Basil I (811-886 AD) was the 50th ruler of the Eastern Roman (Byzantine) Empire. His story is remarkable: He was born a peasant, spent his formative years a slave and died an Emperor. Basil’s 19 year reign was a golden age of Byzantine resurgence, peace and prosperity. He is regarded as one of their greatest leaders.
Basil was born in eastern Thrace, modern day Turkey, in the then province of Macedonia, to an Armenian family. Greek, the Byzantine Empire’s spoken tongue, was his second language and he maintained a heavy accent throughout his life.
In the early 800s the Byzantine Empire was in decline. Years of civil war over the violent iconoclast movement had sapped the once proud Empire, a weakness exploited by Bulgars in the north and the Arabs in the east. In 813 the Bulgar Khan Krum invaded Thrace and enslaved thousands, including two year old Basil and his family.
Basil spent his next 23 years a slave in Bulgaria. He escaped to Constantinople in 836 and slept his first night in the antechamber of a church. Nicolas, the local monk, noticed and allegedly had a vision proclaiming that this striking vagabond would one day sit on the throne. Eager to assist, Nicolas found Basil employment as a horse groom, a role in which he excelled. Basil travelled frequently with his new master and one day caught the eye of Danelis, a wealthy Greek noblewoman. She bestowed a generous fortune on the handsome young man, and assisted in his rise, a favour he would later repay in kind.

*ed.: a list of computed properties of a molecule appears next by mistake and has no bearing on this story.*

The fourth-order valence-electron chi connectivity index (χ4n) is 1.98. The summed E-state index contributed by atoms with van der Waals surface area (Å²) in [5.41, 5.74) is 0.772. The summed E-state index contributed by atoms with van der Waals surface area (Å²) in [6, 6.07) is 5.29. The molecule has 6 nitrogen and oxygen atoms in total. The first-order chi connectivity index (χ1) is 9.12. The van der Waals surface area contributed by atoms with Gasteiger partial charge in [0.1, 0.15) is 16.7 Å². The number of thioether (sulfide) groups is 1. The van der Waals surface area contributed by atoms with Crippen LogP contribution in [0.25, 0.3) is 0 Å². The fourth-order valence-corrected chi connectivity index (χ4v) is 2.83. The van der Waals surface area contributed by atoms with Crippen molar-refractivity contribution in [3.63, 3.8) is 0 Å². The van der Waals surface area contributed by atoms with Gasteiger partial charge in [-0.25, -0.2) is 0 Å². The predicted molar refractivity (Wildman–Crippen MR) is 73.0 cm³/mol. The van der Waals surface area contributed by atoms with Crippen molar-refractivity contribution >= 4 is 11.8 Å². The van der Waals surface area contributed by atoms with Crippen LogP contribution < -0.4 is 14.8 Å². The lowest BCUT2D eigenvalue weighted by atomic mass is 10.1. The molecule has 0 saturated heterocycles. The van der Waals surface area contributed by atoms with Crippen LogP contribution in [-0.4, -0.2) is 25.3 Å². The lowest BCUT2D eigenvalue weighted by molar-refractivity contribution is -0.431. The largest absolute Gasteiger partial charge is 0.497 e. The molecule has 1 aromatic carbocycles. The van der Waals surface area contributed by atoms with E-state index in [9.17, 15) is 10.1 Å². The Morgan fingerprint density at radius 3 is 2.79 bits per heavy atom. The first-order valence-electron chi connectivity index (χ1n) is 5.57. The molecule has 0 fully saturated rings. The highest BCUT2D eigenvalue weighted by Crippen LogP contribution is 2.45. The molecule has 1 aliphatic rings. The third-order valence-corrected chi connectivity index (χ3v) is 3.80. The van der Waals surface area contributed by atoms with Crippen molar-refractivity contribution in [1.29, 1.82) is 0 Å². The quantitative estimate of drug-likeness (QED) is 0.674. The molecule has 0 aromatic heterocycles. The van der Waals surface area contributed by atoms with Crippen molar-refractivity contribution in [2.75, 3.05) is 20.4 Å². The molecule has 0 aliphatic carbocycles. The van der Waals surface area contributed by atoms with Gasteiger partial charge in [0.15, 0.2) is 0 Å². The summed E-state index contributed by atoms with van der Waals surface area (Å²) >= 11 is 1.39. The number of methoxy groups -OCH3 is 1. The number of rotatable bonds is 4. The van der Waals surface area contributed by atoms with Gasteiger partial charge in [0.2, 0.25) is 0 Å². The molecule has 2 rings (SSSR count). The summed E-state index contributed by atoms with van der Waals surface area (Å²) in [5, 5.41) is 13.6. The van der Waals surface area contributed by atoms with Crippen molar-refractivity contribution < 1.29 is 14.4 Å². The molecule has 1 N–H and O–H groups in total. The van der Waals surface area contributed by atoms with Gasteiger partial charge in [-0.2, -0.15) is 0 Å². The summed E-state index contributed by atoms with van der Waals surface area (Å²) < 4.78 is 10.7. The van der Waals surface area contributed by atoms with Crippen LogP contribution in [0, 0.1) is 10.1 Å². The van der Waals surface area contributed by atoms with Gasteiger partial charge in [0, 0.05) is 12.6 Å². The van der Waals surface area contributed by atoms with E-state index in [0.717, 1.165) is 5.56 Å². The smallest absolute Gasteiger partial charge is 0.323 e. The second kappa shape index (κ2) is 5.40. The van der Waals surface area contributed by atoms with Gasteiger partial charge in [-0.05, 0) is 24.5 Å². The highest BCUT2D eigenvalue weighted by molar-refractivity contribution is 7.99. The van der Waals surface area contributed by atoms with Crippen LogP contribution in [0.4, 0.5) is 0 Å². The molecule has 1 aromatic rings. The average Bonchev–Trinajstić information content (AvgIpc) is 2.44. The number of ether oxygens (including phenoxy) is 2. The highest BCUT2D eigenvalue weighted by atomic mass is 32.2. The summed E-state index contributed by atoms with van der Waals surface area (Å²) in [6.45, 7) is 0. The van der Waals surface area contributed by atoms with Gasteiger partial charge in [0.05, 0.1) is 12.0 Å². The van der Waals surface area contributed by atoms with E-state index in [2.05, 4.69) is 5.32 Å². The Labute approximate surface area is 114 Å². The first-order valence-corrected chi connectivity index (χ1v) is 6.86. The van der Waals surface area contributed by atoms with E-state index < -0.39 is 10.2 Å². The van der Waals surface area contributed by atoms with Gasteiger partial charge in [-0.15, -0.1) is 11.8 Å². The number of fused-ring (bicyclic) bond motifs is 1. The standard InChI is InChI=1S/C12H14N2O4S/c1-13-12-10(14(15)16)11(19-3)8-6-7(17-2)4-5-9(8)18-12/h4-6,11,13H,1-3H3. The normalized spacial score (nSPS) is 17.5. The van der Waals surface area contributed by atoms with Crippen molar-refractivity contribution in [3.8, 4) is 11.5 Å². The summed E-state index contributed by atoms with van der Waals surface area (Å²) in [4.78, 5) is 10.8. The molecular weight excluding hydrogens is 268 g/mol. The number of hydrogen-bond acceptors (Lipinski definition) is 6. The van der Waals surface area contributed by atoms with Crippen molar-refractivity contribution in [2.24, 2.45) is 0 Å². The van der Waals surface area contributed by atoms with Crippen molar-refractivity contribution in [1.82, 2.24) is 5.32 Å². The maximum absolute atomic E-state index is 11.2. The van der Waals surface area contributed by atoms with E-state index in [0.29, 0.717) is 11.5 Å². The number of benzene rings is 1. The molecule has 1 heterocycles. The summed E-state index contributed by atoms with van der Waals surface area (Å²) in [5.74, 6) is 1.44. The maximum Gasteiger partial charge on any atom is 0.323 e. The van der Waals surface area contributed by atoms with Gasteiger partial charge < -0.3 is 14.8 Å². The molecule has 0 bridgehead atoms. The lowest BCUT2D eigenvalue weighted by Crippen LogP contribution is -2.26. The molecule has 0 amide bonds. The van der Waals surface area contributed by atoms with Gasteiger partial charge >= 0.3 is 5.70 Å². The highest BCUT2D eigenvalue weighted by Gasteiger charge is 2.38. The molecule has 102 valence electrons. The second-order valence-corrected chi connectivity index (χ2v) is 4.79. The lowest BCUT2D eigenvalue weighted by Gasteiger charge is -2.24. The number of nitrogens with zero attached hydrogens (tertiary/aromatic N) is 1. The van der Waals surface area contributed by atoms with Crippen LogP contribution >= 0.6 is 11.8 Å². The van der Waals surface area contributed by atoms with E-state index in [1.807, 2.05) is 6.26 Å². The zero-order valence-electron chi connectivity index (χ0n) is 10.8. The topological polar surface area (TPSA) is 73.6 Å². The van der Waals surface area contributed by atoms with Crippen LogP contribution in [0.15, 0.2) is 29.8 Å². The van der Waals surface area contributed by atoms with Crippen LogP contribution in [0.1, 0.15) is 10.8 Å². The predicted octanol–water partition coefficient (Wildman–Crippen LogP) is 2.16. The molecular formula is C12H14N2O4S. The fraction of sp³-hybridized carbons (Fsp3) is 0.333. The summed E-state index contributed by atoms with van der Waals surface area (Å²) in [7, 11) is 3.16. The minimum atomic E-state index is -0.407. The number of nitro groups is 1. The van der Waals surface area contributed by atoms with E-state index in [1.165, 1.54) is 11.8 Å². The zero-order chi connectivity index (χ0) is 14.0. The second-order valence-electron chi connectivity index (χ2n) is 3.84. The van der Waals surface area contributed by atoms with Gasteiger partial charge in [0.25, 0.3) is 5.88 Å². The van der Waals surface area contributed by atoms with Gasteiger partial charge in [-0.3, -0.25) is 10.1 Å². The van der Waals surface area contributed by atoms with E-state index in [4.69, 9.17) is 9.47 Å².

On returning to Constantinople Basil gained a reputation for both his physical prowess and skill in taming horses. Once, while watching a wrestling match he was invited to take on the reigning champion, a Bulgarian. Basil defeated him with ease.
News of his victory spread rapidly around the capital, eventually reaching the ear of the reigning emperor, Michael III. After Basil successfully tamed the Emperor’s unruly new horse, Michael was so impressed he granted Basil a slew of government positions and made him the new court favourite.
The Emperor grew to trust Basil so much, that when Basil convinced him his uncle Bardas was plotting treason he had Bardas killed. Believing Basil had saved his life, Michael III adopted Basil and appointed him co–Emperor.
A few years later Michael had a new favourite and Basil began to fall from favour. In 867 he murdered Michael and seized the throne. In just six years since his liberation, Basil the Macedonian had ascended to the highest office in the Empire.
As Emperor, Basil I proved effective. He reversed the war with the Abbasid Caliphate in the East, who just forty years before had besieged Constantinople, and destroyed the Paulicians, their troublesome allies in Armenia. The Adriatic was cleared of pirates and Cyprus and southern Italy were retaken from the Arabs.
At home, Basil settled church disputes and introduced a new law code, the Basilika, which remained until Constantinople’s fall in 1453. He also oversaw the ‘Macedonian Renaissance’ a revival in Byzantine artistry that lasted well beyond his reign. Basil made peace with the Bulgars by converting them to the Orthodox Christian Faith. His success undoubtedly owed to Basil’s familiarity with Bulgarian culture – he grew up there after all.
Emperor Basil’s one mistake was the fall of Sicily. When the Arabs attacked the capital at Syracuse he requisitioned ships to carry marble for a church project instead of providing relief.
Basil’s cruel streak that won him the crown also spilled into personal relations: he beat his scholarly son Leo and imprisoned him for three years, regularly threatening to gouge out his eyes.
In 886, aged 75, Basil was out hunting when a deer’s antler lodged itself in his belt. The deer dragged the emperor through 25 kilometres of forest before a local saved him. Before his wounds could be properly treated Basil had the man executed in paranoia. He died from the infection soon after. Basil’s hated son, Leo the Wise, ruled for the next 46 years. The Macedonian dynasty lasted another 200.